Managing Your Firm’s Content Strategy
Once you have a more complex content strategy, you will probably begin to involve multiple authors throughout the firm across multiple platforms. At that point, it is a good idea to appoint someone on staff as your internal editor. This should be someone who has a solid understanding of the firm’s marketing objectives and culture, someone who is organized and adept at educating and motivating people, and, of course, someone with strong verbal and written communication skills. That person may or may not be you. It is an important role that takes a good deal of attention and time. The detail oriented, highly organized skill set required for this role may not fit so well with the general personality profile of the average small agency principal, so be prepared to delegate this exceptionally important role, if need be.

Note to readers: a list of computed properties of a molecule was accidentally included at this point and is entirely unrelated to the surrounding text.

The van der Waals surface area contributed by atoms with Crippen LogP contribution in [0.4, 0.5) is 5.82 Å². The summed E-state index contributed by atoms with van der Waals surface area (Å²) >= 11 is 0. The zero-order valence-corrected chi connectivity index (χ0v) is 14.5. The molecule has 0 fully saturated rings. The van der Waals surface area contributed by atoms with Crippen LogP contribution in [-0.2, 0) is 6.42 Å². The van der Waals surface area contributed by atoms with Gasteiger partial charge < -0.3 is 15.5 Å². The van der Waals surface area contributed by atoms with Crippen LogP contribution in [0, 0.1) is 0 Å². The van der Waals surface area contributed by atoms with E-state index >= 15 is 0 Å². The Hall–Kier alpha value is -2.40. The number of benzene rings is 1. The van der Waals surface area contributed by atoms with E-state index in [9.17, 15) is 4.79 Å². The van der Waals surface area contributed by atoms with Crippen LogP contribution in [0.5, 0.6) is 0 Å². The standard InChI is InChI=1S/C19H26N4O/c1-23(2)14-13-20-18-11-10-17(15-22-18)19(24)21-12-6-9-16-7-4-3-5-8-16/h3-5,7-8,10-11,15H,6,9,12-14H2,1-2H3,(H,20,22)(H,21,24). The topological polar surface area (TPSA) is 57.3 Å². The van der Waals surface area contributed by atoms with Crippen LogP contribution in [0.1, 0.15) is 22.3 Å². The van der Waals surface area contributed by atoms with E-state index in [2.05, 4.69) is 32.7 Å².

When considering this time and intellectual investment, it helps to view it as a pure marketing cost. How much time and money would you have been willing to spend ten years ago on designing, printing, and shipping three thousand copies of a six-color glossy fold-out brochure? If you invest the same resources into your web marketing (adding more time and less money), you will likely invest enough to see real benefits within six months or so.
The key here is consistency, so I suggest that you start small. Commit, for instance, to writing monthly newsletters, with two thousand words each. Once that becomes a part of your routine, maybe consider starting a company blog. Start with a soft internal launch while you develop the blogging habits as a firm and get a sense of who should and should not contribute and what direction they need. After those two platforms begin to run smoothly, adding quarterly webinars may be a natural next step.
A content strategy that fully embraces any of the platforms I describe here goes a long way toward making your website an invaluable marketing asset. If you cannot take on more than one platform, don’t sweat it, but I strongly suggest that you do commit at least to one, and stick with it.
This post is an excerpt from my book, “A Website That Works.”